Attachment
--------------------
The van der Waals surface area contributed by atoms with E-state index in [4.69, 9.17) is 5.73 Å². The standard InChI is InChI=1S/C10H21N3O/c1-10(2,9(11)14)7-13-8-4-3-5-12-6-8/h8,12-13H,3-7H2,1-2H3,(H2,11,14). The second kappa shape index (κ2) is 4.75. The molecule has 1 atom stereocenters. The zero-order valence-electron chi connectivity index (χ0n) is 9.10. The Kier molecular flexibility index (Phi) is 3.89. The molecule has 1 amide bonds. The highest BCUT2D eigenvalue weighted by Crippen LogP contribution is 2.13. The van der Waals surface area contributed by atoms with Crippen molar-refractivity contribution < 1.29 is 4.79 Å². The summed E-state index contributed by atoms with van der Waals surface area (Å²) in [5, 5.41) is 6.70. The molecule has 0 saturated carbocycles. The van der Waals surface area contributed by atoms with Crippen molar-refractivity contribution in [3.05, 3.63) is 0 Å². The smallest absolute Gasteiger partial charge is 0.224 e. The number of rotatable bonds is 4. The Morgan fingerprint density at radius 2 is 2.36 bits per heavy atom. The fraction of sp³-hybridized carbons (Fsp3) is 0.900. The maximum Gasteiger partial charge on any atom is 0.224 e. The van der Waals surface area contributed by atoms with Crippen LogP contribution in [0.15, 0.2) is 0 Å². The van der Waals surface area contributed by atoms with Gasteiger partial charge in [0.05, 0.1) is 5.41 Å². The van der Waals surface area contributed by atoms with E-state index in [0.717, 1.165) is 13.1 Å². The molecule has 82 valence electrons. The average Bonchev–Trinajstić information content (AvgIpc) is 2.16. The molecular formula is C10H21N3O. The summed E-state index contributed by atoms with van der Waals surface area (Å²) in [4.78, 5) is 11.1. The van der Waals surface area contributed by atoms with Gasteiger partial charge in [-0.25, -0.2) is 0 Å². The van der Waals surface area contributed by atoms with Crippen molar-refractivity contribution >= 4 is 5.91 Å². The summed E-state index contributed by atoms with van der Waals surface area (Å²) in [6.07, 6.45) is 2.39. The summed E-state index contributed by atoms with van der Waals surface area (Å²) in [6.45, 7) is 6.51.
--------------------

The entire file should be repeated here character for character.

The van der Waals surface area contributed by atoms with E-state index in [4.69, 9.17) is 5.73 Å². The standard InChI is InChI=1S/C10H21N3O/c1-10(2,9(11)14)7-13-8-4-3-5-12-6-8/h8,12-13H,3-7H2,1-2H3,(H2,11,14). The second kappa shape index (κ2) is 4.75. The molecule has 1 atom stereocenters. The zero-order valence-electron chi connectivity index (χ0n) is 9.10. The Kier molecular flexibility index (Phi) is 3.89. The molecule has 1 amide bonds. The highest BCUT2D eigenvalue weighted by Crippen LogP contribution is 2.13. The van der Waals surface area contributed by atoms with Crippen molar-refractivity contribution < 1.29 is 4.79 Å². The summed E-state index contributed by atoms with van der Waals surface area (Å²) in [5, 5.41) is 6.70. The molecule has 0 saturated carbocycles. The van der Waals surface area contributed by atoms with Crippen molar-refractivity contribution in [3.05, 3.63) is 0 Å². The smallest absolute Gasteiger partial charge is 0.224 e. The number of rotatable bonds is 4. The Morgan fingerprint density at radius 2 is 2.36 bits per heavy atom. The fraction of sp³-hybridized carbons (Fsp3) is 0.900. The maximum Gasteiger partial charge on any atom is 0.224 e. The van der Waals surface area contributed by atoms with Crippen LogP contribution in [0.15, 0.2) is 0 Å². The van der Waals surface area contributed by atoms with Gasteiger partial charge in [0.05, 0.1) is 5.41 Å². The van der Waals surface area contributed by atoms with E-state index in [0.717, 1.165) is 13.1 Å². The molecule has 82 valence electrons. The average Bonchev–Trinajstić information content (AvgIpc) is 2.16. The molecular formula is C10H21N3O. The summed E-state index contributed by atoms with van der Waals surface area (Å²) in [4.78, 5) is 11.1. The van der Waals surface area contributed by atoms with Gasteiger partial charge in [-0.25, -0.2) is 0 Å². The van der Waals surface area contributed by atoms with Crippen molar-refractivity contribution >= 4 is 5.91 Å². The summed E-state index contributed by atoms with van der Waals surface area (Å²) in [6.07, 6.45) is 2.39. The summed E-state index contributed by atoms with van der Waals surface area (Å²) in [6.45, 7) is 6.51.